John Stephen Jones

At the heart of this lecture is the outstanding scientist Charles Darwin and his famous theory of evolution, which tremendously changed the scientific and philosophical thought of the XIX century. Surprisingly Darwin himself dared to mention human evolution just once in his Origin of Species, saying: “The light will be thrown on the origin of man and his history”. However, his work has already helped us decode the DNA sequence – direct evidence of evolution. Now it is possible for any of us to get a DNA test in just a few hours. Steve Jones shows how DNA not only gives us an opportunity to see the extraordinary similarity between humans, chimpanzees, and other primates, but also that human beings are much more than just “the next step of the evolution”.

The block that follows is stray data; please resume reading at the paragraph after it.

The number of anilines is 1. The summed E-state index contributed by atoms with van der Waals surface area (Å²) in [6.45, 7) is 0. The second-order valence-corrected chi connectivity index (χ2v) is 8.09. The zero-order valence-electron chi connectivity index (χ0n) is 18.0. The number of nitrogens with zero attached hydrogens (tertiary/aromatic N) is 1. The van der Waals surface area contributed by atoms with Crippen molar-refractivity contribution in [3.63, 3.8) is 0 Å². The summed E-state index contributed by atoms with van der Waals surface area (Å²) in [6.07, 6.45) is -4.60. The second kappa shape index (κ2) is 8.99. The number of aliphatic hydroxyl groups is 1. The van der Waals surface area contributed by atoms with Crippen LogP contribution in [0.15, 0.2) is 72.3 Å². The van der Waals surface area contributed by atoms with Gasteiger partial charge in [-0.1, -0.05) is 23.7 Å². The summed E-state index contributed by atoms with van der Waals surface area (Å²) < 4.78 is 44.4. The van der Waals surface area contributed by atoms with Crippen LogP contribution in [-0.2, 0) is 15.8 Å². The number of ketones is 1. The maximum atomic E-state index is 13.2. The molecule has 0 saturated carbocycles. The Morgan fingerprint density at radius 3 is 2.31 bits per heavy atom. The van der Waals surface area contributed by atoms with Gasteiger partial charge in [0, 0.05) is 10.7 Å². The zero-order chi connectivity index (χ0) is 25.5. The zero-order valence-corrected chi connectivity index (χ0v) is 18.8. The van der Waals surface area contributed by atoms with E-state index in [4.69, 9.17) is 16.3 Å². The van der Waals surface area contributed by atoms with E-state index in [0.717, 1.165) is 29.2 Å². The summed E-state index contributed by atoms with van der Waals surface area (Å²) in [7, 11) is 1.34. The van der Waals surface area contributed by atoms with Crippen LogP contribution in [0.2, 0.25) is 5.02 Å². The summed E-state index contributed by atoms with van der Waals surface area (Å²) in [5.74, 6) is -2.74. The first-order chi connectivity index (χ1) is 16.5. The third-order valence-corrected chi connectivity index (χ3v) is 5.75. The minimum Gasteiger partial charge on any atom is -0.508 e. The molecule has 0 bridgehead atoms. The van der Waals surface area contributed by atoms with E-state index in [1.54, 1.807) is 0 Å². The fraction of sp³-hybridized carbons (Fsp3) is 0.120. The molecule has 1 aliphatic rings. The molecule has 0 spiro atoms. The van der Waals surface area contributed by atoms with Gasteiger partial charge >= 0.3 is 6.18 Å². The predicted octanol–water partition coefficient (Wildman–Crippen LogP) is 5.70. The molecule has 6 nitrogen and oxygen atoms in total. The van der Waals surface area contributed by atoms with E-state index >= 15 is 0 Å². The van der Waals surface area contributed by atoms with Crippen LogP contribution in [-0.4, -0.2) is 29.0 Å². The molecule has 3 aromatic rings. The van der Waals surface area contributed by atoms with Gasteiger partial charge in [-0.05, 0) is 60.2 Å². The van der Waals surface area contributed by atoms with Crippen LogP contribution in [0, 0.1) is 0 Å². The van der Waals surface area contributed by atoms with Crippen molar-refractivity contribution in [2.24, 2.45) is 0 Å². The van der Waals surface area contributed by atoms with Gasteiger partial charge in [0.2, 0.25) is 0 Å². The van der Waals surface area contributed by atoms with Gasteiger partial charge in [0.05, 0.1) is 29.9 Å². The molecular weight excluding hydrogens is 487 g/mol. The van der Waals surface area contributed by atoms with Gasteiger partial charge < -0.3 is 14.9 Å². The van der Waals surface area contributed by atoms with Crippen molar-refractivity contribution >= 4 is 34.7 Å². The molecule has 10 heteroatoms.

The lecture took place on 19 May 2016 at the State Tretyakov Gallery in Moscow as part of the lecture programme "400 years of British history in portraits".


John Stephen Jones is a Welsh genetic scientist, member of Royal Society and from 1995 to 1999 and 2008 to June 2010 was Head of the Department of Genetics, Evolution and Environment at University College London. His studies are conducted in the Halton Laboratory. He is also a television presenter and prize-winning author on the subject of biology, especially evolution. He is one of the key contemporary popular writers on evolution. 

In 1996 John Stephen Jones won the Royal Society Michael Faraday Prize for “the extensive contribution to the science popularization in the field of human evolution, studies of race and gender, hereditary diseases and genetic manipulations and the dissemination of scientific knowledge in his radio and television programs, lectures, popular science books, writing for a constant scientific rubric in The Daily Telegraph in cooperation with other printed media”.